Monday, 20 February 2017

Valour on the Home Front

This photo of my great grandmother Clara Ward was taken almost a century ago, and shows her in her munitions uniform.  It tells a story of a young girl carrying out heroic work during WW1, literally risking life and limb as well as being slowly poisoned by the chemicals she had to deal with.

While I can’t be 100% certain, I think she was one of the “Barnbow Lasses” – the 16,000 strong, mostly female workforce at Barnbow Munitions factory in Leeds.  About a third of the workers were from Leeds itself, but others were brought in from Wakefield, where Clara lived, together with Harrogate, Castleford and outlying villages.

WWI poster
Thirty-eight trains a day, known as the Barnbow Specials, carried the workforce to and from the factory, where they would work a shift pattern to keep the production line running 24 hours a day.  They worked six days a week, with one Saturday in three off, and no holidays. 
Working conditions were poor.  As well as the long hours, food rationing was severe.  Those working with explosives had to strip to their underwear and wear smocks and caps.  Everyone wore rubber soled shoes.  No hairpins, cigarettes, or matches were allowed.  The risk of explosion was huge, and it did happen.  In 1916, a violent explosion rocked through room 42, where shells, already filled with high explosives, had fuses inserted and caps placed on them.  Thirty five women were killed and many more maimed and injured.  Due to censorship, the news was never made public.  There were other, smaller explosions too.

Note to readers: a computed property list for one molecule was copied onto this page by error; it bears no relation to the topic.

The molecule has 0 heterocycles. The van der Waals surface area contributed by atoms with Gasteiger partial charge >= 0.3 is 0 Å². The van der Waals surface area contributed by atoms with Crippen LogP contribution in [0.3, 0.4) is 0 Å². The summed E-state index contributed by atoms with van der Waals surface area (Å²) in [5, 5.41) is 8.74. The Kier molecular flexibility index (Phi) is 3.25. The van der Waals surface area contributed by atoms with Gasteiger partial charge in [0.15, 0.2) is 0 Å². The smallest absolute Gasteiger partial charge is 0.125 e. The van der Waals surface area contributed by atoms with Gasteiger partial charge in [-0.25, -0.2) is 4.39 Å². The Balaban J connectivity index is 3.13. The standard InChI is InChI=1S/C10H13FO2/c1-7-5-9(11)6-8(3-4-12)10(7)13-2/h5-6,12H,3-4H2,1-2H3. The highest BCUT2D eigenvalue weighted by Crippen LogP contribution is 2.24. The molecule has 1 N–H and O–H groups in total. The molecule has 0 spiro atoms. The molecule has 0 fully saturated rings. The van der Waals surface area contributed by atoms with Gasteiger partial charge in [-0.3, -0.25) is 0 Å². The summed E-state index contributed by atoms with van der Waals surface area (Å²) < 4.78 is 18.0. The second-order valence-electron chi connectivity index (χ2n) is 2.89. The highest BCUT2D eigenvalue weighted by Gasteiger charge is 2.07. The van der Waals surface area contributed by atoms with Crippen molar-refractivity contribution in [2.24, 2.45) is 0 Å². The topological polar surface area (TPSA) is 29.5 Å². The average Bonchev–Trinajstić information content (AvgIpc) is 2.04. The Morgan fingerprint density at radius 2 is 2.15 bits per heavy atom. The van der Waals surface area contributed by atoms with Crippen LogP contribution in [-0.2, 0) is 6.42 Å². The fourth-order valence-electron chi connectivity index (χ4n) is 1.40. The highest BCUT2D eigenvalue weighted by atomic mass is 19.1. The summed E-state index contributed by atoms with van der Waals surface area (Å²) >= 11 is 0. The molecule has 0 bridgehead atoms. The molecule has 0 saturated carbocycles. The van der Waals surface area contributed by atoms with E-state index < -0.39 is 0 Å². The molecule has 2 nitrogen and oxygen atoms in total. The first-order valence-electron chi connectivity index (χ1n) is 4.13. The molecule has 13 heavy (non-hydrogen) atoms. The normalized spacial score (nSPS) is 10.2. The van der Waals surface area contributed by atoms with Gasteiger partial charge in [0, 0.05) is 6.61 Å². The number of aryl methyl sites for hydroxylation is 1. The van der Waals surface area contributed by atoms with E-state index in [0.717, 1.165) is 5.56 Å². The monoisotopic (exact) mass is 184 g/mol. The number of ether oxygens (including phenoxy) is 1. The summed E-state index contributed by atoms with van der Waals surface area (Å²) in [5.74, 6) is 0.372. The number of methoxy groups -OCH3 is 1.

In addition, the cordite in the explosive would turn workers’ skin yellow, giving them the nickname the Barnbow Canaries. They often suffered stomach, eye and throat problems, and their babies were born yellow.  The cure for the yellow skin was to drink lots of milk, and the factory had their own cows on site – 120, producing 300 gallons of milk a day.

Shell assembly at Barnbow

The women munitions workers did skilled jobs, in demanding and dangerous conditions, but after the war had to return to their roles at home, with little recognition of the work they had done.  On the 100th anniversary of the 1916 explosion they did receive some acknowledgement, with a memorial and plaque commemorating those who lost their lives being unveiled in Leeds. 

Clara married in September 1918, and to my knowledge she didn’t work again after the war.  She died in 1965, six months after I was born. This photo is the only one I have of the two of us together.  It was taken just a few weeks before she died.

No comments:

Post a Comment